A good practice is to use pure white backdrops when photographing products for e-commerce, it is clean and pretty much industry standard.
No Depth of Field
In product photography, depth of field is the distance between the nearest and farthest objects in a scene that appear acceptably sharp in an image. The depth of field can be shallow, deep, or anywhere in between. It depends on several factors, including the aperture setting on your camera, the focal length of your lens, and how close you are to your subject.
When photographing products, a shallow depth of field can be used to make the background blurry, which makes the product stand out from the rest of the image. A deep depth of field keeps both the foreground and background in focus, which can be useful for showing off a product’s features or for creating a more lifelike image.
Once again, depending on your goal and product type you need to play with the depth of field in order to get the look you are looking for. A great tip to create some dimension is to use some foreground elements to make the composition more interesting.
Too Much Noise
Another mistake people make when photographing products is using too high ISO which makes the image too noisy or grainy. Noise is present at any level of ISO but the lower it is the less visible is to the naked eye. To avoid introducing too much noise to an image you need to lower the ISO so the image is clear and crisp. This comes with a price and is to have more powerful lights, since the lower the ISO the more light you need to properly expose the scene, whether it’s natural or artificial like strobes or LED lights.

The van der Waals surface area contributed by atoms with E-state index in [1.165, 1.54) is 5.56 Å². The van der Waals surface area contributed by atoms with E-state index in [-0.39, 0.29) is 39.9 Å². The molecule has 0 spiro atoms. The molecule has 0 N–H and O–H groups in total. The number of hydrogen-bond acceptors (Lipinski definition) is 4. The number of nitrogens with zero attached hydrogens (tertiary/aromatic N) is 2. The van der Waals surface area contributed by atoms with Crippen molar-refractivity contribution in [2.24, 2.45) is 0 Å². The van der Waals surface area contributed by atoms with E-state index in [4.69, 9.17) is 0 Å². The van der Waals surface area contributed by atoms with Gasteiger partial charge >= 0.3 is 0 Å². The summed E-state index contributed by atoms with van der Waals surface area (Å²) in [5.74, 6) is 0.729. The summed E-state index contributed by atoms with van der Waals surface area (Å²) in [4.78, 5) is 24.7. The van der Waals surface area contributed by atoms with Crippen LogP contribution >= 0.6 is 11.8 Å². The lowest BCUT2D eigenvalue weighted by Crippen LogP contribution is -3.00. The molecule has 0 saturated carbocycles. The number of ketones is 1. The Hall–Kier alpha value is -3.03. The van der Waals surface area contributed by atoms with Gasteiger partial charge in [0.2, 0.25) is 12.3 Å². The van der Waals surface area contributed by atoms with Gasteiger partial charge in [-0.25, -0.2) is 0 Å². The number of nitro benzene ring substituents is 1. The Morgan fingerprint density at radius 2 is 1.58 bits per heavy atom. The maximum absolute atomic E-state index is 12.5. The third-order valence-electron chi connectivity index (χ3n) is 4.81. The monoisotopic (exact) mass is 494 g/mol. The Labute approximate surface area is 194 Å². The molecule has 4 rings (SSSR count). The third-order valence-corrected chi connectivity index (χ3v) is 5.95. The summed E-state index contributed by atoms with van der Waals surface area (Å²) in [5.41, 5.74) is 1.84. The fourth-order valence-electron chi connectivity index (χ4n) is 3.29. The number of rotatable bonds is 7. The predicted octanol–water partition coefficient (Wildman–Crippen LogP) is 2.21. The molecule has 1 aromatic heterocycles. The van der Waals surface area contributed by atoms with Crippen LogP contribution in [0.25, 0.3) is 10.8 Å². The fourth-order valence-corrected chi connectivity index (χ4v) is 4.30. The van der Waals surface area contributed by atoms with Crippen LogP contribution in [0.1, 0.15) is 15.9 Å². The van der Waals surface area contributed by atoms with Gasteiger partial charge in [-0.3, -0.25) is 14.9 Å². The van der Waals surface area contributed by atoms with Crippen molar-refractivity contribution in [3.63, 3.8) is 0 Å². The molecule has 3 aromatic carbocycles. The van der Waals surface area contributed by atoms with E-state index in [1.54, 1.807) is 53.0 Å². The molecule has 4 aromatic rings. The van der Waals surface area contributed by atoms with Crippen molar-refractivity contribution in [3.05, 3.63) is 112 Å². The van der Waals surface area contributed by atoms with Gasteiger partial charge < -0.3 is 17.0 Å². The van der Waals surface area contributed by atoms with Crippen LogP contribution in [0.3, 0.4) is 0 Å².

If there is something that you really need to pay attention is the composition. This is the most important aspect when taking any kind of photo since it is the way the viewer navigates the photo to understand and engage with it. A quick tip is to make it simple, try to fill the frame with your product other than props to avoid distraction, and try to use a grid to position your item in one of the strongest spots of the frame. Check this composition article to know more about this subject.
Very often you need to think out of the box when photographing products, you don’t always get the most appealing item to photograph so angles are key to spicing up the composition. Getting the wrong angle is very easy and to avoid this you need to experiment with different angles until you or your client are happy with the result. It’s a good practice to try different angles to highlight product features, top-down, down up, and sideways. Sometimes a good idea is to move your product in a way that catches your eye.
Using the Wrong Lens
A lens is one of the most important tools in a photographer’s toolkit. The right lens can make or break a photo, and using the wrong lens can ruin a perfectly good shot.
There are a few things to keep in mind when choosing the right lens for product photography. First, consider the size of the product. A small product will require a different lens than a large product. Second, think about the distance between the product and the camera. A close-up shot will need a different lens than a wide-angle shot.
Unless you are photographing a lay flat scene where you would need a standard focal length, 50mm lens, I would go with a macro lens around 90mm or 105mm that are very common. With this Im not saying that these are the only options, but the best ones.